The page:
Legal expertise key to holding successful condo wind-up meetings

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Dear Tony:

Our strata corporation held a special general meeting two weeks ago where we considered proceeding with a wind-up process. A developer/buyer approached our council six months ago. Since then, we have held several information meetings and were asked to vote at a preliminary wind-up meeting to authorize legal fees and proceed with the official meeting and resolutions to consider the offer. At the meeting, 80.5 per cent of attendees voted in favour of proceeding. As a commercial property owner, I was concerned by the procedures used at the meeting and the appointed real estate person who chaired our meeting. There appeared to be several conflicts and confusion over how the vote was taken and calculated. Please explain the voting process for a wind-up and how votes are calculated. Is it not 80 per cent of the strata corporation’s total number of units? How do we challenge the meeting if this was not conducted properly?

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— Cal W., Burnaby

Dear Cal:

A strata corporation may authorize the funds from the contingency reserve or by a special levy for legal fees for the purpose of proceeding with a special general meeting to vote on the offer and conditions presented for the purchase of the corporation, known as winding up the strata corporation.

The authorization to proceed with the meeting, retain a lawyer to prepare the resolutions with the intention of a court application to ratify the vote and appoint a liquidator if the vote passes is a three-quarter vote. A three-quarter vote, to authorize the funds for legal services, is based solely on those who attend a meeting and who vote in favour or are opposed at the time the vote is taken.

80.5 per cent of those attending would generally pass a three-quarter vote; however, your strata corporation includes eight commercial strata lots, which were only recognized as one vote per lot, which was incorrect. Commercial /non-residential strata lots are given proportional votes based on their area. The commercial units and several residential owners who voted against the resolution represented 28.85 per cent of the votes opposed when the vote was taken, not 21, which were calculated. If voting entitlement had been applied correctly, the resolution would not have passed. An 80 per cent vote, required to approve a wind-up proceeding, is 80 per cent minimum of the total number of votes shown on the schedule of voting entitlement, who must vote in favour. Anyone opposed, not attending or abstaining on an 80 per cent vote is opposed. Certified proxies are eligible to be represented and vote on behalf of the owners, and proportional votes of commercial units must be calculated.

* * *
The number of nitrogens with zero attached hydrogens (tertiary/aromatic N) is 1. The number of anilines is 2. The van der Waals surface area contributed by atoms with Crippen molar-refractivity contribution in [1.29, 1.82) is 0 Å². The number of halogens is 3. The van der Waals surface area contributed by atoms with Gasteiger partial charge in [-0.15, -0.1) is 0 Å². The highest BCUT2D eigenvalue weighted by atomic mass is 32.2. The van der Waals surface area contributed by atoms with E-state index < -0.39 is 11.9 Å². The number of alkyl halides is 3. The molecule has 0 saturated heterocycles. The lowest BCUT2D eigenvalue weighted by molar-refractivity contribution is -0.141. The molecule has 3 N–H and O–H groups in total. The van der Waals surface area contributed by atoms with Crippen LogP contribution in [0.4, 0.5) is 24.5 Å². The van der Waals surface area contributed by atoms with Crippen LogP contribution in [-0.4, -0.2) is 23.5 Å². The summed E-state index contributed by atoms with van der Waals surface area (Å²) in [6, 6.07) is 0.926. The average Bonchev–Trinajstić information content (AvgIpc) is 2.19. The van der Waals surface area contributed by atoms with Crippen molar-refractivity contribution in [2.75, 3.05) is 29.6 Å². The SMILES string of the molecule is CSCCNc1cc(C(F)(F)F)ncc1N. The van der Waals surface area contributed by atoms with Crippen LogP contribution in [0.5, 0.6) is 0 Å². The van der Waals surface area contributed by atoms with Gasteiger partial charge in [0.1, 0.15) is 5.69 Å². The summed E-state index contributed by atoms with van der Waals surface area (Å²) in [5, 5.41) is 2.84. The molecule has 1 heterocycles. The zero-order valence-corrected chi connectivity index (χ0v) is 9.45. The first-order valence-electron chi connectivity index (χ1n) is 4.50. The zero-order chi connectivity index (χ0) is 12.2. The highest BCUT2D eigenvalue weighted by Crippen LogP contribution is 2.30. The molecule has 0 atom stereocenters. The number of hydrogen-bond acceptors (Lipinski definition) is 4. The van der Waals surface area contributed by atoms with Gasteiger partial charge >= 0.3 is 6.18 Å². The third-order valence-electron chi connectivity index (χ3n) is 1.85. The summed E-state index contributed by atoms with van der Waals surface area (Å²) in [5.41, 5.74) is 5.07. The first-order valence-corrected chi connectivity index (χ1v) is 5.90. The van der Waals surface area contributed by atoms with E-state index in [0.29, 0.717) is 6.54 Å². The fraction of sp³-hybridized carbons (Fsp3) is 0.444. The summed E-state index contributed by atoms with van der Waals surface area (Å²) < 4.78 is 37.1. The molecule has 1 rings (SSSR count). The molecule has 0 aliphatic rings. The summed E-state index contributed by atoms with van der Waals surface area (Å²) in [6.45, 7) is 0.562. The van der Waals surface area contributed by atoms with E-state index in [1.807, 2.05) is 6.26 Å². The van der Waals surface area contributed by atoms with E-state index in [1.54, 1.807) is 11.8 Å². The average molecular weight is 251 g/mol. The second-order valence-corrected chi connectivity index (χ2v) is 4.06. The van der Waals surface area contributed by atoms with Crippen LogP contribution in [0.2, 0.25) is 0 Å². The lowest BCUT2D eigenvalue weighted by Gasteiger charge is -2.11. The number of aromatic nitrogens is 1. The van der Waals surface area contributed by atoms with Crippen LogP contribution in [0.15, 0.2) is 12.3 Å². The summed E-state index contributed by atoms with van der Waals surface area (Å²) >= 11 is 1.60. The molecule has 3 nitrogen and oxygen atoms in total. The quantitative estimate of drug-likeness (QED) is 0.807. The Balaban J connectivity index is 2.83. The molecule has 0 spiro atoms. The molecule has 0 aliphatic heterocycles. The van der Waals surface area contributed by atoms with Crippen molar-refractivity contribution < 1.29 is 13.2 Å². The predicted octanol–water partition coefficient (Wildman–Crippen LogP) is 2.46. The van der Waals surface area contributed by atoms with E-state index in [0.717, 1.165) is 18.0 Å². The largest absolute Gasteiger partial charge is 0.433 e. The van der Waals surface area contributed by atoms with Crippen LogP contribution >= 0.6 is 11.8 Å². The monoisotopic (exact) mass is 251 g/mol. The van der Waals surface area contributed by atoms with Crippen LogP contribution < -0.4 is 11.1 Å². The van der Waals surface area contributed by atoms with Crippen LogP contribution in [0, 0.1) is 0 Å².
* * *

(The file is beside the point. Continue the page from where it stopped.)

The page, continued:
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In matters where there is a wind-up process, or a major special levy for repairs, an independent chairperson is frequently requested to ensure impartiality, is knowledgeable and experienced with the Strata Property Act, the application of the bylaws of a strata corporation, voting procedures and the administration of voting entitlement.

I would advise the strata corporation to reconsider convening the meeting with new notice and the assistance of legal support to confirm voting procedures are conducted and calculated correctly. Irregularities in voting results or procedures frequently occur and may be challenged through the Civil Resolution Tribunal. No one is appointed to chair a meeting; a majority vote elects them at the meeting if the president or vice president is unwilling or unable to act.

Tony Gioventu is executive director of the Condominium Home Owners Association. Email tony@choa.bc.ca.

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